Other Sources of Genealogy Information
What we didn't know was that the museum has gathered data on thousands of people who worked at the phone company over the years including photo albums donated by retired employees, telephone books for the entire state from the early day of telephones, and notebooks from people in the field who were building lines. This information is available to interested genealogists who visit the museum and pay the $1 suggested donation – a bargain price. I encourage you to give more if you can.
The museum volunteers are retired phone company employees and their spouses. They have a great deal of information about the items in the museum and general history of the telephone industry. Just like genealogy society volunteers, this museum is staffed with the best people who will do anything to help you get the most from your experience. You may have to ask about the archives area since it is located in a separate area from the main part of the museum.
It would have been better to spend an entire day, but we only had a few hours to browse the information there. We had a good digital camera which has become a necessary tool for any library visit. Gi Gi who volunteers at the museum showed us the right photo albums to search and we quickly found nice photos of Thomas George Hinde. My daughter found someone there named William Hinde who we knew as 'Uncle Bill' and we had no pictures of him. Then on the very next page was a photo of Uncle Bill and his wife. So that made a great connection for us and we plan to return and spend more time.
The museum is located at 110 4th Street NW, Albuquerque, NM in the downtown area. This is a nice area with lots of activity and the parking is surprisingly affordable – I saw available parking for less than $3. Bring your camera and plan to spend the day exploring the area.
Overall, it was a great trip and I recommend that you look to this and other non-traditional sources for genealogy information that is bound to be high quality like . . .
Masonic lodge, Odd Fellows, and other membership groups like the New Mexico Masons at http://nmmasons.org/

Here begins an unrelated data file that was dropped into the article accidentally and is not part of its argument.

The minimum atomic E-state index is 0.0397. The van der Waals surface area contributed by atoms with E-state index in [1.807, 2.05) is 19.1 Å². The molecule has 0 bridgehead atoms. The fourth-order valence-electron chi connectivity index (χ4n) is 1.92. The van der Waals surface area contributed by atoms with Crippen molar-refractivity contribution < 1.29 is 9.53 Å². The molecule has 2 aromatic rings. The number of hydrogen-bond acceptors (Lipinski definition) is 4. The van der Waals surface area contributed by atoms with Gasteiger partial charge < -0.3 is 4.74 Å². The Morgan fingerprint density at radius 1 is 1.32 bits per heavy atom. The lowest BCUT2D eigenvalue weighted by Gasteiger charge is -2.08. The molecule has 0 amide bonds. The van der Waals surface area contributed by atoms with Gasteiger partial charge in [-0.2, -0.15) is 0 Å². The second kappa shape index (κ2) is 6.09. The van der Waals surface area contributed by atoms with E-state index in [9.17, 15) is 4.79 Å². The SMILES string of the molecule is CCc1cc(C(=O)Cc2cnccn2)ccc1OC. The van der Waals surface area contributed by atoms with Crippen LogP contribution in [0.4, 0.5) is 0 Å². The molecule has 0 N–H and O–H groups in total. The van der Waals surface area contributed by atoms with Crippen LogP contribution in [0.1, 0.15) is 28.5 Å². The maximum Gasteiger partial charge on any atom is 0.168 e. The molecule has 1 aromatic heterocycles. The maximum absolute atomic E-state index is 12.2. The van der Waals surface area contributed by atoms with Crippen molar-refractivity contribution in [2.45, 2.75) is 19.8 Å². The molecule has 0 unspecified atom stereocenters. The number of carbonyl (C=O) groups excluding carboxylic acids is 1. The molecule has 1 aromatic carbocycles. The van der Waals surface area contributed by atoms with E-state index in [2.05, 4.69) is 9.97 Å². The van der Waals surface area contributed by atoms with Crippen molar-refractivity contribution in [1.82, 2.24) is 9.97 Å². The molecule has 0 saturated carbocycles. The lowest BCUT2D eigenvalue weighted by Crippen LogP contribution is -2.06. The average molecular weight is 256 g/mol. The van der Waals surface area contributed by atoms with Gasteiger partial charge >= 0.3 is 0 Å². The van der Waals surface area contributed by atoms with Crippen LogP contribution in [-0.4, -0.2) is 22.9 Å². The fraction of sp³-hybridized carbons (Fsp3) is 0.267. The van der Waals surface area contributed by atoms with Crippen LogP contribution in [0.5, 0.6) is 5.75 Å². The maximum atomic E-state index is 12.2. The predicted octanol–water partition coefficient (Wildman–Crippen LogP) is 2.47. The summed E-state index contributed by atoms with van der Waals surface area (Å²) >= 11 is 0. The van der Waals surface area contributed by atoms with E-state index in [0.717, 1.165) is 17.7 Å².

Employer information like railroad associations, union records, etc. like the New Mexico Steam Locamotive and Historical Society located at http://www.nmrhs.org/
Educational institutions like University of New Mexico located at http://www.unm.edu/
If you Go . . .
- Take your camera and tripod. Copy facilities are not available and materials must remain in the museum.
- Plan to eat in one of the excellent restaurants near the museum. If you have never tasted authentic New Mexico food, it's a real treat - nothing like TexMex, California fresh, or anything else. Be prepared to make decisions about chili (red or green), tortillas (corn or flour), color of corn tortillas (blue or yellow) and don't worry about the sopapillas - they will come with your meal automatically. My recommendation - one red and one green, corn, and blue respectively.
- Plan on at least an hour to see the museum and all day if you plan to look at their archives.
- Don't forget to thank the volunteers there. There are some wonderful people there who are delighted to help you with questions.
- Make a donation. If you are in a position to help the museum, make a generous donation to help them.
The Telephone Museum of New Mexico is located on the 4th street pedistrian mall between Copper and Central in downtown Albuquerque. The phone number there is 505-842-2937 and they are open Monday through Friday from 10:00 am until 2:00 pm. Hours have changed in recent years and you should probably check before you go and definitely check if you have a large group who wants to see the museum.